In her presentation to the Fall School this week, Dorit Raines illustrated that the power structure of the Venetian government was populated exclusively by a closed group of patrician families, whose continued place within the city’s ruling elite over time was cemented through a network of tactical marriage arrangements and financial transactions.
Professor Raines also suggested that there were three types of network dictating the fortunes of Venice’s major patrician families: those which are clearly evident in surviving source material, those which are only observable through their effects on the city’s political history, and those which can be deduced from the wider political and economic circumstances of the time. It is for this final type of network that the tools now available to historians through the use of Digital Humanities can perhaps provide the greatest insight, by mapping and extrapolating the links between the political offices and economic activity of the city’s ruling families through previously unrelated documentary traces found in the archive.
In order to demonstrate how this relationship could be reconstructed, our group took a sample of Venetian office holders in the year 1740, located each of their names in the registers of financial transactions kept by the city’s taxation officers, and linked them with the names of each of the individuals with whom these office holders did business. These connections were then plotted onto a network diagram, through which we could determine if there existed any financial links between the holders of some of the city’s most important public offices in the year 1740.
For this sample of Venetian magistrates, we chose as our case study three offices with particular ties to the building and finances of the Republic:
- Three Provveditori al sal, one of the key financial offices in the Republic, which oversaw the city’s commercial monopolies, the inspection of territories throughout the Venetian Stato da Terra and Stato da Mar, and the construction and maintenance of public buildings.
- Four Esecutori alle acque, an office which assumed the responsibility for the defence and maintenance of the lagoon in 1520.
- Finally, the Procuratori di San Marco, one of the few Venetian offices held for life, responsible for the upkeep of Saint Mark’s Basilica, the dispensation of charity and social care throughout the city, and the execution of wills and testaments. This post was often held by the wealthiest of the Venetian patriciate, and regularly provided candidates for the future Doge.
The elections to each office were then located in the registers of the Segretario alle Voci, who recorded the name of the new appointment (and outgoing incumbent), as well as the dates for the beginning and termination of their office. In this way, we were able to take a cross section of all three sets of office-holders during the year 1740; 7 Provveditori al sal, 4 Esecutori alle acque, and 14 Procuratori di San Marco, whose length of office could be deduced from their recorded date of death or election as Doge.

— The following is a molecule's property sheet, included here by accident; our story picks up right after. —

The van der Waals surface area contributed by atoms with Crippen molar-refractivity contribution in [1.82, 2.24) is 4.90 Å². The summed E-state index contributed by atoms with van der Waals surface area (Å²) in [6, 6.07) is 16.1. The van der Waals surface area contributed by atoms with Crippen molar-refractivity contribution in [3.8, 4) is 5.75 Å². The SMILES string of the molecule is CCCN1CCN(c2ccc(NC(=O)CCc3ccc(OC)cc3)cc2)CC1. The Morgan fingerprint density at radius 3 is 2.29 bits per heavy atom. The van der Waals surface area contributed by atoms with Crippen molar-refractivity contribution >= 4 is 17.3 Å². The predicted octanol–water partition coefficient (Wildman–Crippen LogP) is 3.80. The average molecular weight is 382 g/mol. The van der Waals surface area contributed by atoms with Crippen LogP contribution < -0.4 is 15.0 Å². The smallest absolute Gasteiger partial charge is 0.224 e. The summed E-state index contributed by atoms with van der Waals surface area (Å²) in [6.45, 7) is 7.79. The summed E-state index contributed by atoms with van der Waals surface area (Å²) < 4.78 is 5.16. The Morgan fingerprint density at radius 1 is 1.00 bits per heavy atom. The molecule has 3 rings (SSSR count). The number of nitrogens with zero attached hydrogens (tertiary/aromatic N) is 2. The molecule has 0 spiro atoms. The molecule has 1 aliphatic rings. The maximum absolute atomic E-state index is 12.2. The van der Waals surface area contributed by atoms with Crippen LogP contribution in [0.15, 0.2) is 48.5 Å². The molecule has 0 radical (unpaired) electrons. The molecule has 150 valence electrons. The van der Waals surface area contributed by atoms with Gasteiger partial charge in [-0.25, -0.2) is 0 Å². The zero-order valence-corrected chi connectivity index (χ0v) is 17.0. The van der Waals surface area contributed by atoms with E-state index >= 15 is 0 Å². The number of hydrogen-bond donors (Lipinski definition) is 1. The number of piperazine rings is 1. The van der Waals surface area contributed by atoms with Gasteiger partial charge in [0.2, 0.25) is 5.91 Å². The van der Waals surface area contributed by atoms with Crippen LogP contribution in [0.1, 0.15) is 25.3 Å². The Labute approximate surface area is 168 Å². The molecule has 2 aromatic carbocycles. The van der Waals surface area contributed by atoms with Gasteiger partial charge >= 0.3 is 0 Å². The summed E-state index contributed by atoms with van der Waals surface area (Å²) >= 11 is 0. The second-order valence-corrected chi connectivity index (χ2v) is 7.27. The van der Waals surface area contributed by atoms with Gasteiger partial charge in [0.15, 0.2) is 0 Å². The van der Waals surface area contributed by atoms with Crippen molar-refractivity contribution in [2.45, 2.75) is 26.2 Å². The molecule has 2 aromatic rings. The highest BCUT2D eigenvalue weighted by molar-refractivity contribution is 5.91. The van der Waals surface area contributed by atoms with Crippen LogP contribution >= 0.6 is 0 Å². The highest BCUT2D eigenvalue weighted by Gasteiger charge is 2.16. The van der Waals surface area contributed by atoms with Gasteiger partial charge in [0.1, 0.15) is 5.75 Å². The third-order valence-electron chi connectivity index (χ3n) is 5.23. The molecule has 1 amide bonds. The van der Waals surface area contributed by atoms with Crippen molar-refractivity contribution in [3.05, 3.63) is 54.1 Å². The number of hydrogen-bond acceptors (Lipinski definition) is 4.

The financial activity of these individuals was recorded by the Savi alle Decime, another fiscal institution of the Republic, in registers (quaderni) of transactions. In the Indice dei quaderni we were able to find all the names of the public officials ordered alphabetically, firstly by name then by surname. The register refers to the pages of Quaderni dei trasporti, where all the expenses and transactions of each official were recorded.
We annotated manually the mentions of the account holders as well as those of the persons involved in the transactions by using the image annotation environment DH Canvas, developed at the DHLAB. Each person mentioned in the registries becomes a node in the network, whilst economic transactions create the links between the nodes. For the time being the network is undirected as we did not take into consideration the type of transaction. This, however, would be possible as the double entry format in which the registries are written allows us to distinguish between goods that were bought and those that were sold.
Many of the financial links which emerged within this dataset were, perhaps understandably, between members of the same family, whilst the majority of the office holders from our initial lists remained in isolation. However, two important types of connection were evident in our diagram.
The first was a direct link between one of the Povveditori al Sal (Alvise Soranzo) and one of the Procuratori di San Marco (Daniel Bragadin).
In the second case, the two office holders were linked through a common transaction partner: Zuanne Domenico Morosini in the case of the two Procuratori Zuanne Emo and Piero Foscarini, and Iacomo Zuanne Foscarini in the case of the Procuratore Piero Foscarini and the Esecutore Zuanne Foscarini.
Although only a small sample in the case of these three offices, these links suggest that an expansion of the dataset to include more offices would allow us to draw further conclusions about how these financial connections transected the Venetian political class. In addition, adding further details about the specific type of transaction (whether a sale or purchase, and the property or amount to which it pertains), would better illustrate the activity of a certain individual during his tenure, as would a specific entry for family relationships between each node. Finally, inserting chronology as an additional axis to this diagram, with the date of office and the date of transaction extending the interpersonal links across time, would allow us to examine the concentration of each office holder’s commercial activity across their political careers.